Portsmouth to the Philippines – Hands across the Water

Recently two of our teachers took a few weeks out to go and do something amazing.  Here Caroline Gwatkins explains what:

Please click photo for full image
In January 2016 Portsmouth and Southsea Rotary team of 3
Teacher Trainers set out from Portsmouth feeling much like the explorers of
old. Our destination was the PCF Tondo School in Manila. Our objective; to run
a holistic whole-school professional development course for the teaching staff,
with special emphasis on the pedagogical use of the £67,000 worth teaching and
other materials provided by the Club. 
The school, founded by Jane Walker in
2002, is situated in one of the biggest rubbish dumps in the world. Before
going we had no idea of what this meant in practical terms, how ‘big’ is
‘biggest’? What we found was indescribable. For anyone who hasn’t experienced
the lowest levels of poverty and deprivation first hand it’s impossible to
imagine – I have no adequate words to paint an image of how people can live and
maintain their dignity in such slum surroundings. 
Built out of containers and
painted bright purple, the school has both primary and secondary departments.
It is constructed like a fortress with all the classrooms around a central
patio which is used for games, meetings and functions. As each classroom has
windows onto the central patio as well as windows looking out over the rubbish
dump and river, the noise level has to be tightly controlled.
The curriculum follows the National Curriculum as far as
possible and there are a wide range of extra curricula activities with
specialised staff. The Foundation, which is ultimately responsible for all that
goes on, is also housed in the same building giving ample opportunity for
departmental communication. This is an area that needs some attention, for
example we found that some of the teachers were not aware of the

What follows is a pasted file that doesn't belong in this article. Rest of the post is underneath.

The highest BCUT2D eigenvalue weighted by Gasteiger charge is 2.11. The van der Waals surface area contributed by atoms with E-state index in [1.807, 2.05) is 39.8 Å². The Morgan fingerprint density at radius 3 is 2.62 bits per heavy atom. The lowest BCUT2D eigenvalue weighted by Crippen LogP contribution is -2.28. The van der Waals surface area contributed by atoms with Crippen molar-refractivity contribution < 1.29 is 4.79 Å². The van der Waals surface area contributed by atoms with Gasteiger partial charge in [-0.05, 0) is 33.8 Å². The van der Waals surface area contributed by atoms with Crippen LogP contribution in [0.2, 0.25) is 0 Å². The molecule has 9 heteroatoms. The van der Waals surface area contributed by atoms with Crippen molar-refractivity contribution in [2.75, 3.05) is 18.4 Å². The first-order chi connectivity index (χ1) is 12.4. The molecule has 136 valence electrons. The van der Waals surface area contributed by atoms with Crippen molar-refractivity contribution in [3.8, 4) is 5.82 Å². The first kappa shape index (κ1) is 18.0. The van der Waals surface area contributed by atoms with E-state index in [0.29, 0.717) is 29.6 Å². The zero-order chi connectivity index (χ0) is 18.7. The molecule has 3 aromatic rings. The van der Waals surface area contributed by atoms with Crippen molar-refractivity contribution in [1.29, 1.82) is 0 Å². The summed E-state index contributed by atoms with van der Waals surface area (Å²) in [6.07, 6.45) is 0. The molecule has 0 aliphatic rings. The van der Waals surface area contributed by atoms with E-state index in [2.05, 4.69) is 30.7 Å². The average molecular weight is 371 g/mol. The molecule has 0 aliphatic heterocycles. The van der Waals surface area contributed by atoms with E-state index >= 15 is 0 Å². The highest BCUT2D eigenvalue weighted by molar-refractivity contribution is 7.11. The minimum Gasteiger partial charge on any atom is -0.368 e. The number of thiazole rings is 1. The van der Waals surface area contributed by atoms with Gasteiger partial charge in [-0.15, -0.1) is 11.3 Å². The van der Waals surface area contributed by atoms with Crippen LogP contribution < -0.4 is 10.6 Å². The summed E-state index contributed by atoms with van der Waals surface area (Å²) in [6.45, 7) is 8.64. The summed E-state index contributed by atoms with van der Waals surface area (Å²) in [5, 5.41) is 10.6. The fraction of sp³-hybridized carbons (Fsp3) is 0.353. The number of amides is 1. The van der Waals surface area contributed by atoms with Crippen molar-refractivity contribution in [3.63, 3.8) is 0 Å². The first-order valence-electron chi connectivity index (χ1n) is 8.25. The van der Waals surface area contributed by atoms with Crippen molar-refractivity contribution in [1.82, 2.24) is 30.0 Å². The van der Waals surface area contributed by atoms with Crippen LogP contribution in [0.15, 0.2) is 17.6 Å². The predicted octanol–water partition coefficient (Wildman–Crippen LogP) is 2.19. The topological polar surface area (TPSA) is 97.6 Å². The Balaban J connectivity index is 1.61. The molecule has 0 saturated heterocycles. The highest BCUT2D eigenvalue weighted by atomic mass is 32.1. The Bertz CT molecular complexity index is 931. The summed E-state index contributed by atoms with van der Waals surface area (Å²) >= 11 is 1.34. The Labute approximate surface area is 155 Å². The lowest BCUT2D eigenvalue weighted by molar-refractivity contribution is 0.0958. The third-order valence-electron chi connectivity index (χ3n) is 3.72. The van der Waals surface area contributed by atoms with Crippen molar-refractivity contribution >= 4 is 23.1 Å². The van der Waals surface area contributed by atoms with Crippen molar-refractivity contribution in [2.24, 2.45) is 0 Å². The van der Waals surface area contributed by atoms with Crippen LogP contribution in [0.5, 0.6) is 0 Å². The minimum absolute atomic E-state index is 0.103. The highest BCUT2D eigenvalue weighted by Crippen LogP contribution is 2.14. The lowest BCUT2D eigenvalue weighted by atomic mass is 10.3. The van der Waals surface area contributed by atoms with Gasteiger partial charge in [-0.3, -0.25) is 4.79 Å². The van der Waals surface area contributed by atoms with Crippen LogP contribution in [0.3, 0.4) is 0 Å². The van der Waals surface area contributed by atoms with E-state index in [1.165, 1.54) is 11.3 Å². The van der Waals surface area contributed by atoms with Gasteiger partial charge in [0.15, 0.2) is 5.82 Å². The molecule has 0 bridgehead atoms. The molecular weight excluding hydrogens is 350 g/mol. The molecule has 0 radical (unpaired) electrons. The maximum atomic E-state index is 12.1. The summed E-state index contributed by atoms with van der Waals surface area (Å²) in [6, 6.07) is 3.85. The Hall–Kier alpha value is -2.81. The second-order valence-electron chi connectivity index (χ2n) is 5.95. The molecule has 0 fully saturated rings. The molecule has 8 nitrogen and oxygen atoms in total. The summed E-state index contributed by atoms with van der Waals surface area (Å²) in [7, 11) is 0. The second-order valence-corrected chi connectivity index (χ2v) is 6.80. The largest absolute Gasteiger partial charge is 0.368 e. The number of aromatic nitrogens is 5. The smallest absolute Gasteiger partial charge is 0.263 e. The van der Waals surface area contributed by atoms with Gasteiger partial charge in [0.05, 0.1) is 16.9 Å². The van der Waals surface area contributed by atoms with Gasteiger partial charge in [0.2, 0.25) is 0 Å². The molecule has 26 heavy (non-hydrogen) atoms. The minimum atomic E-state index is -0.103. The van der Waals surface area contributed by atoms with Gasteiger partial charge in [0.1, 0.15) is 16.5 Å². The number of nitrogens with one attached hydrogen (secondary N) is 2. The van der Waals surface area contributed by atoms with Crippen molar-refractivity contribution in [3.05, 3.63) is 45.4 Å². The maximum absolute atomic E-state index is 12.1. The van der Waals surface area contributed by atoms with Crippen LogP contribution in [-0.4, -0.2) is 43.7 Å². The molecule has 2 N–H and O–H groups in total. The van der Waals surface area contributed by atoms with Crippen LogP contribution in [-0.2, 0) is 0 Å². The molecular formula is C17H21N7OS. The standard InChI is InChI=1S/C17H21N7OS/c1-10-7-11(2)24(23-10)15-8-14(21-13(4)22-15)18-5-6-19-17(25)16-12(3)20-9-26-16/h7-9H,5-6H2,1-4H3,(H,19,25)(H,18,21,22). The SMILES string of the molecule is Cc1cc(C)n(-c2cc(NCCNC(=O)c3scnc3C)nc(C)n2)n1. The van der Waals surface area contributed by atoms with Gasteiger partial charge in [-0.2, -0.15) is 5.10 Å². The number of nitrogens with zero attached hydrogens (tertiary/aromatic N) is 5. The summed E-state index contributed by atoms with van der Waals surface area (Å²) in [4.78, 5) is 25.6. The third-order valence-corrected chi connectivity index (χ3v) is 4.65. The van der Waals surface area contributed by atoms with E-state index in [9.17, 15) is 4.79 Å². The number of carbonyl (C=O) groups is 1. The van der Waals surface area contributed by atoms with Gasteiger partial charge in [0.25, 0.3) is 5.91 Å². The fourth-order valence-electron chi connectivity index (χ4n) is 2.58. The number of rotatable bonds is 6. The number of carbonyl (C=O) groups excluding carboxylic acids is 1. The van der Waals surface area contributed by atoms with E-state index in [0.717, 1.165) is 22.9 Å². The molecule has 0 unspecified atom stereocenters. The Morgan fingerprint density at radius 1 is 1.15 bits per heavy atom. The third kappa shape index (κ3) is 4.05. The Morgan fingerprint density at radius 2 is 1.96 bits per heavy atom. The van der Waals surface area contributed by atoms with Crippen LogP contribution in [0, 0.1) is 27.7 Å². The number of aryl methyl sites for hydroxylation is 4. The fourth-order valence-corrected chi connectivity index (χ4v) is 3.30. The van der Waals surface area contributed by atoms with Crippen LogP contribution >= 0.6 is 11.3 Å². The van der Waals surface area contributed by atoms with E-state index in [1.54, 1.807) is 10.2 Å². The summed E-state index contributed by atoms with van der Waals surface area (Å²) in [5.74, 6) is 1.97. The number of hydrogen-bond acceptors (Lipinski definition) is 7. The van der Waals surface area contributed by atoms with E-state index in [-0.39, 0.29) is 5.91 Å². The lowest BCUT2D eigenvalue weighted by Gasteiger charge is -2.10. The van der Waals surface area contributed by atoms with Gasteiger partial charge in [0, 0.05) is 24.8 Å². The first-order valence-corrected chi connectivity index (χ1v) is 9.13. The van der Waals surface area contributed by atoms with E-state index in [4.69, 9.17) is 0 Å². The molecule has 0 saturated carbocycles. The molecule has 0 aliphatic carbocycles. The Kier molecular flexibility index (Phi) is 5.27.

interdependence of the two organisations. 
The catchment area for the school is
wide and unsafe so it is necessary for children and staff to be picked up by a
small fleet of buses. Children arrive at school in time for breakfast and leave
after having had a cooked lunch. 
The young staff make up with enthusiasm what
they lack in experience and professional expertise. Once they understood that
our primary objective was to help them in their professional development they
responded with interested eagerness. They all attended the Professional
Development Course, all the departments working together, learning about and
developing their teaching skills. The course was divided into 2 main parts:
classroom observation with evaluation and feedback followed by our
presentations linked to round table discussions and finally, their
presentations on what they had learnt and what they wanted to do next. 
this is not the end of the process, the course has now gone online and through
the virtual teaching platform Edmodo it will continue for another year. In this
way it is hoped to be able to turn around an essentially negative situation
into a more positive one by providing new professional development
possibilities. The team will continue to focus on the importance of motivation
(both teachers and learners) and continuous learning as core principles. Huge
project requires huge amount of work energy and passion. 
We have been through
so much with this project. Our initial response to this unique opportunity was
excitement and eager anticipation. On arrival the heat and the time difference
hit us hard and, still reeling from this, we were overwhelmed by the stark
reality of the school and its surroundings. Nevertheless, the project was
enormously successful and inspired by the enthusiasm of the staff, we are
hopeful for the future and looking forward to working closely with them. This
type of project is fundamental for the community. Theirs and ours. Its impact
is global.
Caroline Gwatkin
Joanna Glos
April 2016